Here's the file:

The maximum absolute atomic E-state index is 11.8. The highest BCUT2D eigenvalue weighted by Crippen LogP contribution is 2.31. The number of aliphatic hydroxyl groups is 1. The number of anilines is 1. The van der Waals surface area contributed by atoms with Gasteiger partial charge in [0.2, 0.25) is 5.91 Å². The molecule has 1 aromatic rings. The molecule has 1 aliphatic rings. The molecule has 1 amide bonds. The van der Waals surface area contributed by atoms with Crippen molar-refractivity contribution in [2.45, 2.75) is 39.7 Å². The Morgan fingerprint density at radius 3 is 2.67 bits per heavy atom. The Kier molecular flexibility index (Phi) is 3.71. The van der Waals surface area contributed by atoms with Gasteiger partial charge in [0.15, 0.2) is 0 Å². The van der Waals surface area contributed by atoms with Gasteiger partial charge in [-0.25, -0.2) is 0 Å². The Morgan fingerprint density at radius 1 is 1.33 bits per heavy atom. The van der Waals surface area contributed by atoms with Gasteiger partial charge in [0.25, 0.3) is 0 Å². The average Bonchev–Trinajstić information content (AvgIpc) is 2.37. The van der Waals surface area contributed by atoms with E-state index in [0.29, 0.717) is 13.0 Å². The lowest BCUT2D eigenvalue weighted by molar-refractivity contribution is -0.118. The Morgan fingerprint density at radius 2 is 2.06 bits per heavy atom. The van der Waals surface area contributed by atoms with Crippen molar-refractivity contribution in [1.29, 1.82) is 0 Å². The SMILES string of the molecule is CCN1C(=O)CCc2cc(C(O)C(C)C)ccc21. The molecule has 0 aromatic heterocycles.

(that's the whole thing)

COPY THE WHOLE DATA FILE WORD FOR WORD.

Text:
The maximum absolute atomic E-state index is 11.8. The highest BCUT2D eigenvalue weighted by Crippen LogP contribution is 2.31. The number of aliphatic hydroxyl groups is 1. The number of anilines is 1. The van der Waals surface area contributed by atoms with Gasteiger partial charge in [0.2, 0.25) is 5.91 Å². The molecule has 1 aromatic rings. The molecule has 1 aliphatic rings. The molecule has 1 amide bonds. The van der Waals surface area contributed by atoms with Crippen molar-refractivity contribution in [2.45, 2.75) is 39.7 Å². The Morgan fingerprint density at radius 3 is 2.67 bits per heavy atom. The Kier molecular flexibility index (Phi) is 3.71. The van der Waals surface area contributed by atoms with Gasteiger partial charge in [0.15, 0.2) is 0 Å². The van der Waals surface area contributed by atoms with Gasteiger partial charge in [-0.25, -0.2) is 0 Å². The Morgan fingerprint density at radius 1 is 1.33 bits per heavy atom. The van der Waals surface area contributed by atoms with Gasteiger partial charge in [0.25, 0.3) is 0 Å². The average Bonchev–Trinajstić information content (AvgIpc) is 2.37. The van der Waals surface area contributed by atoms with E-state index in [0.29, 0.717) is 13.0 Å². The lowest BCUT2D eigenvalue weighted by molar-refractivity contribution is -0.118. The Morgan fingerprint density at radius 2 is 2.06 bits per heavy atom. The van der Waals surface area contributed by atoms with Crippen molar-refractivity contribution in [1.29, 1.82) is 0 Å². The SMILES string of the molecule is CCN1C(=O)CCc2cc(C(O)C(C)C)ccc21. The molecule has 0 aromatic heterocycles.